Social Medicine

I am so excited for this year’s Social Medicine Consortium Third Annual Conference, Sharing Strategies for Health Equity. It is going to be held in Gallup and it is not too late to get tickets for next weeks’ events. You can find out more and register here.  Folks, Camara Jones will be there! Camara Jones! If you haven’t seen her talk on the Allegory on Race and Racism, it is simply amazing and an even more amazing resource for communicating complex issues around the effects of racism. 

What IS social medicine, you may be asking…it is the “belief that inequity kills, and that together we can achieve health equity by constructing systems that demand justice, recognizing our global interconnectedness, and supporting the next generation of health professionals.” 

To help you share in my excitement–here is a wonderful talk that Joia Mukherjee, the Medical Director at Partners In Health, gave about a year ago at a Social Medicine Symposium at the University of Minnesota.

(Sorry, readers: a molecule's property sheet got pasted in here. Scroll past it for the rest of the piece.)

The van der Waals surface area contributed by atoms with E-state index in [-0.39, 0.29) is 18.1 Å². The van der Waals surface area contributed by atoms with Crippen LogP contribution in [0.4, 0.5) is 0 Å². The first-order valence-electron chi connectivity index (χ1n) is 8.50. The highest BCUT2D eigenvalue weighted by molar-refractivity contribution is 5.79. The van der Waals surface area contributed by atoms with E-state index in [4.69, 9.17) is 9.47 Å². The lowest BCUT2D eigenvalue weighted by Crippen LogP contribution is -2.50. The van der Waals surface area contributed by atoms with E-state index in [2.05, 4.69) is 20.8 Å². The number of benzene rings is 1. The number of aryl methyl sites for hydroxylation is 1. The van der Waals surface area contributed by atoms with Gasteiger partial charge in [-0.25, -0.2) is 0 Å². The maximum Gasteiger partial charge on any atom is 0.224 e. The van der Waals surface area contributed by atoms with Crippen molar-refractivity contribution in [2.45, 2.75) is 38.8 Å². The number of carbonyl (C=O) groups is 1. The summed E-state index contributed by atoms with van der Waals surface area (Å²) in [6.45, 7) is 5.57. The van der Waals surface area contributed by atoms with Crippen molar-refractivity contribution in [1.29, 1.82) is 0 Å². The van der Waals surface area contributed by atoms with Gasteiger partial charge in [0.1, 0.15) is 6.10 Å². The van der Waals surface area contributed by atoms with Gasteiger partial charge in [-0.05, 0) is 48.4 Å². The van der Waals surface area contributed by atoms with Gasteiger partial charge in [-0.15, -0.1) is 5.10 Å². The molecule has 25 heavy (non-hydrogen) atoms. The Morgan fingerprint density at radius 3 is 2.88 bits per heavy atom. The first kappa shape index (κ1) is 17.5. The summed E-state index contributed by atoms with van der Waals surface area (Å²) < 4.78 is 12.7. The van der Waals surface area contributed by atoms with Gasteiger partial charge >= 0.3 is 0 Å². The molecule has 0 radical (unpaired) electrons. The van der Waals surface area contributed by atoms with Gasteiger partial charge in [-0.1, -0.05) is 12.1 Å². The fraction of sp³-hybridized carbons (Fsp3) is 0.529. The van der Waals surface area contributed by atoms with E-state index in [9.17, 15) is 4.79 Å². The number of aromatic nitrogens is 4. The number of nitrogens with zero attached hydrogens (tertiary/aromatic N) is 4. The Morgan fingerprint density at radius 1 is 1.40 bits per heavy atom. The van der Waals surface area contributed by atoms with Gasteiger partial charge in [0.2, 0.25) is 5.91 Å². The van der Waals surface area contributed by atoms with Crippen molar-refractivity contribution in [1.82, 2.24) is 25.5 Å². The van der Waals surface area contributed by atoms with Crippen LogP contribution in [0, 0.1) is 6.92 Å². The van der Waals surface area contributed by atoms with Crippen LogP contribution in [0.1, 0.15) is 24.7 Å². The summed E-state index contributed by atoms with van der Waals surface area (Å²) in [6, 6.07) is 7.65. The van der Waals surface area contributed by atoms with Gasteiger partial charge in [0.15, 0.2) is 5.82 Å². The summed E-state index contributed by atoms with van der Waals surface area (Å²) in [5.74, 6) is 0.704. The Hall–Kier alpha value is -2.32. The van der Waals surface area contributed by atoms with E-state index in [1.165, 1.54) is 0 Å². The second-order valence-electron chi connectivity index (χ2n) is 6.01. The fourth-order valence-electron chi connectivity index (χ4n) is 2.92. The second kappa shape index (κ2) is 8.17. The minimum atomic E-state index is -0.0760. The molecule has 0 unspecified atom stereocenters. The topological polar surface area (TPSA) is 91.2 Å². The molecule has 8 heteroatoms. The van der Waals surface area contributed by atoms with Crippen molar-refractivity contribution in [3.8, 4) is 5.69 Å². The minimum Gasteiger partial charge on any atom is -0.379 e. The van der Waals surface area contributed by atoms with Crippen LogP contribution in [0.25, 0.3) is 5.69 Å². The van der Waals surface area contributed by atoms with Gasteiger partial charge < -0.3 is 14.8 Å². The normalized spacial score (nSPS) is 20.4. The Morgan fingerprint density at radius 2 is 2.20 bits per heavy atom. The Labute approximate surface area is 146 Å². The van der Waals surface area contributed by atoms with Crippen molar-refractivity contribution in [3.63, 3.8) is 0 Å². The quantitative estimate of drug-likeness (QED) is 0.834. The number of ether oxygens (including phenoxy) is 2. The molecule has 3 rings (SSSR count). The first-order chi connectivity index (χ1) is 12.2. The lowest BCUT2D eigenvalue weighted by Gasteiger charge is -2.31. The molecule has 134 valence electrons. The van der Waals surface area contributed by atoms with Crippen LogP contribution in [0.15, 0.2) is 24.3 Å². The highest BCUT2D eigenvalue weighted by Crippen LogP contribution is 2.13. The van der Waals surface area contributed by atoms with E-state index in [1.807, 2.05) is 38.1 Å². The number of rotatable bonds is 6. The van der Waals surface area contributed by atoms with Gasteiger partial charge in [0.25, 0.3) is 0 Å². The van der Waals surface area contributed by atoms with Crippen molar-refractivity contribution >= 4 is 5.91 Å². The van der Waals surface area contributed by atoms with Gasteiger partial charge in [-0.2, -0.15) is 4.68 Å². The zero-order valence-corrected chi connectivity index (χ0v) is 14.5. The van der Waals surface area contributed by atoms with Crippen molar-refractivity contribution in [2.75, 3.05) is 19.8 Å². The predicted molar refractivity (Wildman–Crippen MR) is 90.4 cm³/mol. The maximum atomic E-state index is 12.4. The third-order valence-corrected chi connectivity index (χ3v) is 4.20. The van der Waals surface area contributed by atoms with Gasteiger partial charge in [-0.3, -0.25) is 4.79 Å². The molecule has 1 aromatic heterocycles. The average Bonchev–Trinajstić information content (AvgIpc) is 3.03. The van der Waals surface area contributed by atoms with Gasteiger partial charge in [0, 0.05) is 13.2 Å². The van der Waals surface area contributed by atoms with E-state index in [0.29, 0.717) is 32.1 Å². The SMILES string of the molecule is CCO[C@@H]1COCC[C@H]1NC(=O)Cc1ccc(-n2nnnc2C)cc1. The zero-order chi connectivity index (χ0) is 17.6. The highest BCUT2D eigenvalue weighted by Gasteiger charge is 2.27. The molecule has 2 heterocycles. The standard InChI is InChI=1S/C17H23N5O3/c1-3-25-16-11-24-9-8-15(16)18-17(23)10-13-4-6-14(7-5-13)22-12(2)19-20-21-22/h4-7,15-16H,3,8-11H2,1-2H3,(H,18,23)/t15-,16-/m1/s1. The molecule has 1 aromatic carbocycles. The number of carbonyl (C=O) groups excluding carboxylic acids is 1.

Her impassioned talk is a great reminder to “reimagine” the social factors behind health and wellbeing and to examine the social inequality as a risk factor for disease. 

Do you have time in the upcoming week in your team meeting to watch her talk with your team? Here are a few discussion questions that might spark an interesting conversation with your team and to push the social-justice-envelope:

How would you define social medicine to a person who is not already aware of what social medicine is and how it impacts health and health care? Joia talks about how she dislikes the term “social determinants of health”–what are your thoughts on the term and on her distaste for it? 

How does your work “reimagine social medicine”?

What else might you be able to do, as a team, to ensure that we are considering the social issues that are behind our work?

What structural violence structures are we actively fighting with our work? What structural violence should we consider more actively in our work?

I am very motivated by the social justice elements behind our global health work.  At times, of course, the day-to-day tasks of our work can make it harder to give due diligence to our work as advocates and activists and as seekers of social justice….hopefully this gives a nice reminder!

 

Let’s stand together…

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